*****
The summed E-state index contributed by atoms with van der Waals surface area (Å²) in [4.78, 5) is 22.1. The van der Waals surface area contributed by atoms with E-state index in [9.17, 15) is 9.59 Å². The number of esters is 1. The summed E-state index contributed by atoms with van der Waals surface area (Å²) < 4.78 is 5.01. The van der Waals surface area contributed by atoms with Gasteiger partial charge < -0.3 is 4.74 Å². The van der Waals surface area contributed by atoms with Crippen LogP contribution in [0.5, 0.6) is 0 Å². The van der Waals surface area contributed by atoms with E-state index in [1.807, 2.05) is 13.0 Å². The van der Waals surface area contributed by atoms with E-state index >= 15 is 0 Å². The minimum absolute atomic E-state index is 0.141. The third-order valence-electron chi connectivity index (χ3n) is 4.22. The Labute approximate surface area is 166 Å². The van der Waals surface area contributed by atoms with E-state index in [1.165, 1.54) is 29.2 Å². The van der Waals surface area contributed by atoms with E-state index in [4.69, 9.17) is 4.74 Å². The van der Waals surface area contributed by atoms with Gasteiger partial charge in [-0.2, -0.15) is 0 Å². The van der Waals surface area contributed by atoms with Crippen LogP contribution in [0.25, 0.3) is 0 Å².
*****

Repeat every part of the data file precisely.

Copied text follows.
The summed E-state index contributed by atoms with van der Waals surface area (Å²) in [4.78, 5) is 22.1. The van der Waals surface area contributed by atoms with E-state index in [9.17, 15) is 9.59 Å². The number of esters is 1. The summed E-state index contributed by atoms with van der Waals surface area (Å²) < 4.78 is 5.01. The van der Waals surface area contributed by atoms with Gasteiger partial charge < -0.3 is 4.74 Å². The van der Waals surface area contributed by atoms with Crippen LogP contribution in [0.5, 0.6) is 0 Å². The van der Waals surface area contributed by atoms with E-state index in [1.807, 2.05) is 13.0 Å². The van der Waals surface area contributed by atoms with E-state index >= 15 is 0 Å². The minimum absolute atomic E-state index is 0.141. The third-order valence-electron chi connectivity index (χ3n) is 4.22. The Labute approximate surface area is 166 Å². The van der Waals surface area contributed by atoms with E-state index in [1.165, 1.54) is 29.2 Å². The van der Waals surface area contributed by atoms with E-state index in [4.69, 9.17) is 4.74 Å². The van der Waals surface area contributed by atoms with Gasteiger partial charge in [-0.2, -0.15) is 0 Å². The van der Waals surface area contributed by atoms with Crippen LogP contribution in [0.25, 0.3) is 0 Å².